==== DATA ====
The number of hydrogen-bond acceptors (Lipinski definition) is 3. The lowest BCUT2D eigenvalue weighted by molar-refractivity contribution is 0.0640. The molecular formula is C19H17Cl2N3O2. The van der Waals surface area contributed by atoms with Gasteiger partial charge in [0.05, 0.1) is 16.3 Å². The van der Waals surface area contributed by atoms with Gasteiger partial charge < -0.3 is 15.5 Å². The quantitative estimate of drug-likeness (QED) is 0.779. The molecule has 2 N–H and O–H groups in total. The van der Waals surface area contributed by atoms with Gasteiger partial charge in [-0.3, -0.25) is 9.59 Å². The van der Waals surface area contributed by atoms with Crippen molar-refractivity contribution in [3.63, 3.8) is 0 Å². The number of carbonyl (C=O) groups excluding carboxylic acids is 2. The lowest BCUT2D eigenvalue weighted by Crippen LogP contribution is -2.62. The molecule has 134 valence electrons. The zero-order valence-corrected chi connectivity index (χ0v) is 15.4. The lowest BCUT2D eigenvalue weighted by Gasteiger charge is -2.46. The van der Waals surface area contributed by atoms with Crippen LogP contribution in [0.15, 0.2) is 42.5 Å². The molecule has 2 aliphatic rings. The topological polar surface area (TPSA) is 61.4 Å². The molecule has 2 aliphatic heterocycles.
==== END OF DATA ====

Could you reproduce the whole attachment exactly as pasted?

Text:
The number of hydrogen-bond acceptors (Lipinski definition) is 3. The lowest BCUT2D eigenvalue weighted by molar-refractivity contribution is 0.0640. The molecular formula is C19H17Cl2N3O2. The van der Waals surface area contributed by atoms with Gasteiger partial charge in [0.05, 0.1) is 16.3 Å². The van der Waals surface area contributed by atoms with Gasteiger partial charge < -0.3 is 15.5 Å². The quantitative estimate of drug-likeness (QED) is 0.779. The molecule has 2 N–H and O–H groups in total. The van der Waals surface area contributed by atoms with Gasteiger partial charge in [-0.3, -0.25) is 9.59 Å². The van der Waals surface area contributed by atoms with Crippen molar-refractivity contribution in [3.63, 3.8) is 0 Å². The number of carbonyl (C=O) groups excluding carboxylic acids is 2. The lowest BCUT2D eigenvalue weighted by Crippen LogP contribution is -2.62. The molecule has 134 valence electrons. The zero-order valence-corrected chi connectivity index (χ0v) is 15.4. The lowest BCUT2D eigenvalue weighted by Gasteiger charge is -2.46. The van der Waals surface area contributed by atoms with Crippen LogP contribution in [0.15, 0.2) is 42.5 Å². The molecule has 2 aliphatic rings. The topological polar surface area (TPSA) is 61.4 Å². The molecule has 2 aliphatic heterocycles.